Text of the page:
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Real writers?

I had an interesting discussion last week in my book club. We’d read The Handmaid’s Tale and were wondering about Margaret Atwood’s other works when someone said how writing one book a year was phenomenal. I pointed out that there are some authors who publish 3 a year, sometimes more, and he said, ‘Well, yes but we’re not talking pulp books here, this is real literature’. (I argued the subjectiveness of that statement and he immediately backpedaled but I think it was only because I disagreed with him.)

What does that say about our genre? No wonder romance writers have such a bad rep, especially since I highly doubt he’d had ever read a romance in his whole life. Maleness aside, I was the only one to contradict him. Does the world view us as not real writers? What actually constitutes a ‘real’ writer? If there is such a thing.

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5 Comments

  1. Kristin-Marie says:

    I’ve heard the romance genre denigrated for years, with the accusations that the writing was below the levels of other genres and sub-genres. Of course, there are phenomenal authors in romance, and sometimes they’re recategorized as ‘mainstream’ to appeal to a wider audience who distrusts romance as a genre. It is up to the collective group of authors to challenge the misassumptions that our genre has less to offer in the way of quality reading material.

  2. Denise Eagan says:

    I always figured if the words are real, then the writing is real. Last I heard, romance writers weren’t using fake words.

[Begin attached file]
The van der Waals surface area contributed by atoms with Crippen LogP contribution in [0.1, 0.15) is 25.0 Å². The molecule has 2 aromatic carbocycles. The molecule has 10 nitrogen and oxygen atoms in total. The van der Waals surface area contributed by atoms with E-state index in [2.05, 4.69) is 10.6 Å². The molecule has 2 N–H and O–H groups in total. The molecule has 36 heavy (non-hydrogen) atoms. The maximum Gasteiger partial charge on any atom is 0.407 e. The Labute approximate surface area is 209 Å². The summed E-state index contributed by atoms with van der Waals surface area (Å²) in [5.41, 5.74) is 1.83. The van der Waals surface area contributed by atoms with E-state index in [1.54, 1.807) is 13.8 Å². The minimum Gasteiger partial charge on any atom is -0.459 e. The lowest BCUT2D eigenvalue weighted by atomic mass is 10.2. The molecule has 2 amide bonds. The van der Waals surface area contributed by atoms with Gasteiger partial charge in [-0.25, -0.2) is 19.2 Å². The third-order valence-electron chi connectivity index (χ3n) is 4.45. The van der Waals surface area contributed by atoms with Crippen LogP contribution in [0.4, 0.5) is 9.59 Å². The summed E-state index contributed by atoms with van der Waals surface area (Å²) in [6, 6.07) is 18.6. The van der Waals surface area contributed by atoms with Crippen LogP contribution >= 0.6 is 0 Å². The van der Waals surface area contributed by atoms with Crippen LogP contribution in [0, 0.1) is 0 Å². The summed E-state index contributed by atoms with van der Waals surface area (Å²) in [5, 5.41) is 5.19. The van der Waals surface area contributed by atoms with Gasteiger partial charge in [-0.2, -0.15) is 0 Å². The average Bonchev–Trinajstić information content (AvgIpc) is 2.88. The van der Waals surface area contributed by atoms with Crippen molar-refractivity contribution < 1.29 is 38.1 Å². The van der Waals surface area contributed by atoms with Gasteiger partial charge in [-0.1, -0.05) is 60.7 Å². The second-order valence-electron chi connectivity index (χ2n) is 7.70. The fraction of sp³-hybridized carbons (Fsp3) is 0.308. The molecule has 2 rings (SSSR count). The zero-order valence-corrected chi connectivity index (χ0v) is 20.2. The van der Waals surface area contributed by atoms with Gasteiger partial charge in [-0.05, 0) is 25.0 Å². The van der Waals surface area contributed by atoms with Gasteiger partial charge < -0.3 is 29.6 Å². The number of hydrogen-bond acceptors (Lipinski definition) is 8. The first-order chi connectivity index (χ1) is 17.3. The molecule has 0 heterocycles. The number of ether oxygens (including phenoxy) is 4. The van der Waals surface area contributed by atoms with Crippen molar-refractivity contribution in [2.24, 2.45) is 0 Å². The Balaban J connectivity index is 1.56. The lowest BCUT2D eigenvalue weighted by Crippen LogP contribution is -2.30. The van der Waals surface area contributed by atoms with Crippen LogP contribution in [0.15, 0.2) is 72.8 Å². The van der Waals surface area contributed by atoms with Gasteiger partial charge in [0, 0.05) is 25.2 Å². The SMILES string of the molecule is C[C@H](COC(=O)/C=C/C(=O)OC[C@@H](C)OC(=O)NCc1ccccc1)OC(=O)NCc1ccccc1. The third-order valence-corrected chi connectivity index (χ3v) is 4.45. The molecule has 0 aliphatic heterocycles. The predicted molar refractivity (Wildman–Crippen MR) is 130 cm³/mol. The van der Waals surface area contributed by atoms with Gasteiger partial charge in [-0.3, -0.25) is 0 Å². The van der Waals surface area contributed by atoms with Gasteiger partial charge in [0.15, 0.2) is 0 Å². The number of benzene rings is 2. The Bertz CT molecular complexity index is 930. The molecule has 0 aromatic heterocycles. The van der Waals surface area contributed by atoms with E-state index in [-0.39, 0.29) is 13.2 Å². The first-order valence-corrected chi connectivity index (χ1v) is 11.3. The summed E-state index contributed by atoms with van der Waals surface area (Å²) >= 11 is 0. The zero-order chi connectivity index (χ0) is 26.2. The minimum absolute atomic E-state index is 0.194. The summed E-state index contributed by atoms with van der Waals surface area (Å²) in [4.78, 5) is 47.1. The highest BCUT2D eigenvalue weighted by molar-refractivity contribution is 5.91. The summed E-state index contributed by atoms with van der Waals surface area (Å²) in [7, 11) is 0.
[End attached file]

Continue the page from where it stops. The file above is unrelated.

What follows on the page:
All joking aside, romances provide readers hours and hours of fun and a chance to escape sometime mundane, sometimes very difficult, lives. The books have a “real” purpose in women’s very real lives. No amount of snobbery can change that.

    As for me, I have honestly read very few “real” books that have changed my perspective or given me much happiness. Generally they’re depressing as hell. Give me a romance any day.

  3. Susan Macatee says:

    I’m with you, Dee.

    ‘So called’ literary stories bore and depress me. Give me an action packed romance or sci-fi story any day.

    Since that’s what I love to read, it’s only natural that that’s what I have to write.

    And romance writer’s are called hacks just because they’re more productive than literary writers?

  4. Melinda Jane says:

    Romance writers are real writers. However, I have come to realize we should not defend ourselves or condemn literary fiction. There’s a lot more that goes on in a *Margaret Atwood* novel than say, in a Lisa Kleypas novel, and I adore both writers. One is writing serious fiction, a kind of fiction that requires a different kind of journey and thinking process. The latter is writing pure fantasy and entertainment, and that requires a whole different set of tools. Sometimes the two meet, but rarely as we think.

    There is just as much bad literature as bad romance.

    Bad writing is bad writing, whatever genre.

  5. Denise Eagan says:

    Well said, Melinda Jane. I totally agree! I don’t mean to dis the whole literary genre–it just gets irritating when those books are held up as much better than romance novels because they “say” something. I tried reading the English Patient. I really did, but I got nothing out of it except a greater appreciation of the written word.

    On the other hand, I loved Angela’s Ashes. It didn’t depress me like it ought to have. I found it uplifting.

    I think both are considered literary. If not, than maybe I don’t know what I’m talking about 🙂

    I’ve never read Margaret Atwood. I’ll give her a try.

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